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  Dr Raimondas Mozūraitis together with Swedish researchers announced an article in a prestigious journal Science (Emami et al., Science 355, 1076–1080 (2017), in which the researchers successfully applied their experience in chemoecological investigations. It is common knowledge that malaria infection renders humans more...
 

2017.05.09

NATURE RESEARCH CENTRE IN "SCIENCE" AGAIN

Dr Raimondas Mozūraitis together with Swedish researchers announced an article in a prestigious journal Science (Emami et al., Science 355, 1076–1080 (2017), in which the researchers successfully applied their experience in chemoecological investigations. It is common knowledge that malaria infection renders humans more attractive to mosquito females than uninfected humans; however, it has not been so far known how this mechanism works. Swedish and Lithuanian scientists found that isoprenoid precursor produced by Plasmodium falciparum, (E)-4-hydroxy-3-methyl-but-2-enyl pyrophosphate, acts by triggering human red blood cells to increase the release of carbon dioxide, aldehydes and monoterpenes. Such volatile substances enhance vector attraction and stimulate vector feeding.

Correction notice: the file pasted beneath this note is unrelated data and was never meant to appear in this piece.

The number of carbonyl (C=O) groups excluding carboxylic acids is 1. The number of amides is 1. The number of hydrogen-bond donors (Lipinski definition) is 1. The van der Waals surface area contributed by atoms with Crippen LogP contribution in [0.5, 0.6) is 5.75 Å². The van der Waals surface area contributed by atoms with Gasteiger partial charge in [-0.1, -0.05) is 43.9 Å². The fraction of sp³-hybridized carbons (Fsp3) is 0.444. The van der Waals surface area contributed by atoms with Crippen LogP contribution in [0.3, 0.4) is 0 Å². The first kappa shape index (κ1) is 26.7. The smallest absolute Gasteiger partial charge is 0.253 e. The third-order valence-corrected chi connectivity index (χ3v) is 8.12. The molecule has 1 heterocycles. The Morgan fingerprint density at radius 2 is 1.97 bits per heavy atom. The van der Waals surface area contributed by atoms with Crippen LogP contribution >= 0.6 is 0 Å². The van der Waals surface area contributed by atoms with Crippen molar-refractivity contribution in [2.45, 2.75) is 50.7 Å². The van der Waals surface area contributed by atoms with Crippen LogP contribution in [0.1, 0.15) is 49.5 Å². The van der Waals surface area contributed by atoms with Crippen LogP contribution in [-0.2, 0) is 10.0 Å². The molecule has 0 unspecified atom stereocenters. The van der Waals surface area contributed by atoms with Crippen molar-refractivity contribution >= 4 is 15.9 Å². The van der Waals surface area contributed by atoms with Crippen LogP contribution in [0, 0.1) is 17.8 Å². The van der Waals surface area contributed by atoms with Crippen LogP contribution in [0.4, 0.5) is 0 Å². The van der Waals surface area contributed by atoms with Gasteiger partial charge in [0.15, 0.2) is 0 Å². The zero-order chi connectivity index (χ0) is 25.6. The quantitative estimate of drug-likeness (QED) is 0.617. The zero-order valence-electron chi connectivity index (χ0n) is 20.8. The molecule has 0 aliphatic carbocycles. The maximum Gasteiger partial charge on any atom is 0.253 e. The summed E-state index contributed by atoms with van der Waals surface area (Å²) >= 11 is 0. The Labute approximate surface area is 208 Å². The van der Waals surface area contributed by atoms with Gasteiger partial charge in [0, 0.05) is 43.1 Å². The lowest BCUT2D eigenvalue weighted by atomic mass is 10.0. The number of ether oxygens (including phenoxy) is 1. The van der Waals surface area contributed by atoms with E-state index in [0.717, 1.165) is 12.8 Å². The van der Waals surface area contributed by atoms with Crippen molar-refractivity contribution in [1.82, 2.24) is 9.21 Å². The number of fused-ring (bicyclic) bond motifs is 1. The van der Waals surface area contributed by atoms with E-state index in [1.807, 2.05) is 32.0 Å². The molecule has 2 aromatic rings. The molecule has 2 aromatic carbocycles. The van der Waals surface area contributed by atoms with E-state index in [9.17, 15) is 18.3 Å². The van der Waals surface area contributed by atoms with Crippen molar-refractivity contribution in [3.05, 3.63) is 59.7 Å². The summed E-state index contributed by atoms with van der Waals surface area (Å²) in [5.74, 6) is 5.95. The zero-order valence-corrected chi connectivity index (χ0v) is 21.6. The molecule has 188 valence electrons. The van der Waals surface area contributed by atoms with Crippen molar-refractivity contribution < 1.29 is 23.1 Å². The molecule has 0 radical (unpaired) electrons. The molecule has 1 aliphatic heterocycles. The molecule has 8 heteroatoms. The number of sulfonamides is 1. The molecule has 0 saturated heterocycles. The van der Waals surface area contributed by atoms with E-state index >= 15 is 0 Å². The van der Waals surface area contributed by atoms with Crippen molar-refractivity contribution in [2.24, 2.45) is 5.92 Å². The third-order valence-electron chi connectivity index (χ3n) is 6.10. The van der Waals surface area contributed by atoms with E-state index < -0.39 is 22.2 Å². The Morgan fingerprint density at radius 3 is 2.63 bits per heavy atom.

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  This year, the researchers of Lund University (Sweden) in cooperation with P. B. Šivickis Laboratory of Parasitology of the Nature Research Centre have won competition and received financing from the European Research Council (ERC Advanced Grant) for a joint project "Immunity in Ecology and Evolution: 'Hidden'...
 

2017.05.02

Project "Immunity in Ecology and Evolution: 'Hidden' costs of disease, immune function and their consequences for Darwinian fitness"

This year, the researchers of Lund University (Sweden) in cooperation with P. B. Šivickis Laboratory of Parasitology of the Nature Research Centre have won competition and received financing from the European Research Council (ERC Advanced Grant) for a joint project "Immunity in Ecology and Evolution: 'Hidden' costs of disease, immune function and their consequences for Darwinian fitness" (No 742646). The leader of the project is professor Dennis Hasselquist. The researchers will investigate what long-lasting effects parasitic diseases and evoked immune response can have on the organism's physiological condition, reproduction and life duration. On 20 April 2017, P. B. Šivickis Laboratory of Parasitology hosted a meeting of researchers involved in the project to discuss the plan and course of the project.

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